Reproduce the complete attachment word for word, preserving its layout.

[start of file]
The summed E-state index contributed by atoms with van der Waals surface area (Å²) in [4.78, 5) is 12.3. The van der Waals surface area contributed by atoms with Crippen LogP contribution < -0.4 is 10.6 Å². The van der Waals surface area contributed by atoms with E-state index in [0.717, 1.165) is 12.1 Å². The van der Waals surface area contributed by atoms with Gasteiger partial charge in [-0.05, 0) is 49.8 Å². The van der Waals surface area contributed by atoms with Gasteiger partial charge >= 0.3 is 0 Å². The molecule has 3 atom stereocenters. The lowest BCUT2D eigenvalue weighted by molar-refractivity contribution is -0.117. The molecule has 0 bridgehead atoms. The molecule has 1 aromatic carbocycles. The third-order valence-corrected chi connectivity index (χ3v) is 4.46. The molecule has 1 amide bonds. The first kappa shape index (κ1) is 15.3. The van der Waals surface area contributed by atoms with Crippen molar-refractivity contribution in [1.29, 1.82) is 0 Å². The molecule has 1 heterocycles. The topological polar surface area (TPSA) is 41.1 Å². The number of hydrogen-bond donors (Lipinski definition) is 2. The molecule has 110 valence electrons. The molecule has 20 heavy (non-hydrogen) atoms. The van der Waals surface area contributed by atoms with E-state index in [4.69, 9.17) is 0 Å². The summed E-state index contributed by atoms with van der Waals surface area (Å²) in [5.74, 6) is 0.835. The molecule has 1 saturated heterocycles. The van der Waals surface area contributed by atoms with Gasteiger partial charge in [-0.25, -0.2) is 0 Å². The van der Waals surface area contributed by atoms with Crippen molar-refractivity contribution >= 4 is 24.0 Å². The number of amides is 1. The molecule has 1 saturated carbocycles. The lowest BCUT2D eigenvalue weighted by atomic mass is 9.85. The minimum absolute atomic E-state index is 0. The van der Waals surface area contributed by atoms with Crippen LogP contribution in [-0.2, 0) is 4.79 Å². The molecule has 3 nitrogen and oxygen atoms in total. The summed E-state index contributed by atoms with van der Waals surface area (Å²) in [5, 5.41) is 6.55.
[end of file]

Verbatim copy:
The summed E-state index contributed by atoms with van der Waals surface area (Å²) in [4.78, 5) is 12.3. The van der Waals surface area contributed by atoms with Crippen LogP contribution < -0.4 is 10.6 Å². The van der Waals surface area contributed by atoms with E-state index in [0.717, 1.165) is 12.1 Å². The van der Waals surface area contributed by atoms with Gasteiger partial charge in [-0.05, 0) is 49.8 Å². The van der Waals surface area contributed by atoms with Gasteiger partial charge >= 0.3 is 0 Å². The molecule has 3 atom stereocenters. The lowest BCUT2D eigenvalue weighted by molar-refractivity contribution is -0.117. The molecule has 0 bridgehead atoms. The molecule has 1 aromatic carbocycles. The third-order valence-corrected chi connectivity index (χ3v) is 4.46. The molecule has 1 amide bonds. The first kappa shape index (κ1) is 15.3. The van der Waals surface area contributed by atoms with Crippen molar-refractivity contribution in [1.29, 1.82) is 0 Å². The molecule has 1 heterocycles. The topological polar surface area (TPSA) is 41.1 Å². The number of hydrogen-bond donors (Lipinski definition) is 2. The molecule has 110 valence electrons. The molecule has 20 heavy (non-hydrogen) atoms. The van der Waals surface area contributed by atoms with E-state index in [4.69, 9.17) is 0 Å². The summed E-state index contributed by atoms with van der Waals surface area (Å²) in [5.74, 6) is 0.835. The molecule has 1 saturated heterocycles. The van der Waals surface area contributed by atoms with Gasteiger partial charge in [-0.25, -0.2) is 0 Å². The van der Waals surface area contributed by atoms with Crippen molar-refractivity contribution >= 4 is 24.0 Å². The number of amides is 1. The molecule has 1 saturated carbocycles. The lowest BCUT2D eigenvalue weighted by atomic mass is 9.85. The minimum absolute atomic E-state index is 0. The van der Waals surface area contributed by atoms with Crippen LogP contribution in [-0.2, 0) is 4.79 Å². The molecule has 3 nitrogen and oxygen atoms in total. The summed E-state index contributed by atoms with van der Waals surface area (Å²) in [5, 5.41) is 6.55.